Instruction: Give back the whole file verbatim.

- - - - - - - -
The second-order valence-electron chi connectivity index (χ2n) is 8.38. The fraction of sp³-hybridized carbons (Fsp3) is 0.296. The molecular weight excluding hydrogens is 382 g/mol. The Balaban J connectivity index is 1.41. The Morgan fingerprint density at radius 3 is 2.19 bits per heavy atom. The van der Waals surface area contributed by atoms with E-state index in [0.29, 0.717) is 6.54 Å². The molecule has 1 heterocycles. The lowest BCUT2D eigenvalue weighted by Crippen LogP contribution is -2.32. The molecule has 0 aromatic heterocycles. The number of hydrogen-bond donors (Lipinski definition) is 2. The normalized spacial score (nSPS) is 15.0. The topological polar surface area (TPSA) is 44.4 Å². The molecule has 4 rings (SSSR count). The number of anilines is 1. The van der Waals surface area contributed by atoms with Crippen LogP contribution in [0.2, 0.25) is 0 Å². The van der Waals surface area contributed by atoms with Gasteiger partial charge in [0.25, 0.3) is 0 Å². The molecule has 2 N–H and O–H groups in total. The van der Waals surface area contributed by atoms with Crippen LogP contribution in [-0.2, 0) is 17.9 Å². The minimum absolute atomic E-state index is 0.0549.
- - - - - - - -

The second-order valence-electron chi connectivity index (χ2n) is 8.38. The fraction of sp³-hybridized carbons (Fsp3) is 0.296. The molecular weight excluding hydrogens is 382 g/mol. The Balaban J connectivity index is 1.41. The Morgan fingerprint density at radius 3 is 2.19 bits per heavy atom. The van der Waals surface area contributed by atoms with E-state index in [0.29, 0.717) is 6.54 Å². The molecule has 1 heterocycles. The lowest BCUT2D eigenvalue weighted by Crippen LogP contribution is -2.32. The molecule has 0 aromatic heterocycles. The number of hydrogen-bond donors (Lipinski definition) is 2. The normalized spacial score (nSPS) is 15.0. The topological polar surface area (TPSA) is 44.4 Å². The molecule has 4 rings (SSSR count). The number of anilines is 1. The van der Waals surface area contributed by atoms with Crippen LogP contribution in [0.2, 0.25) is 0 Å². The van der Waals surface area contributed by atoms with Gasteiger partial charge in [0.25, 0.3) is 0 Å². The molecule has 2 N–H and O–H groups in total. The van der Waals surface area contributed by atoms with Crippen LogP contribution in [-0.2, 0) is 17.9 Å². The minimum absolute atomic E-state index is 0.0549.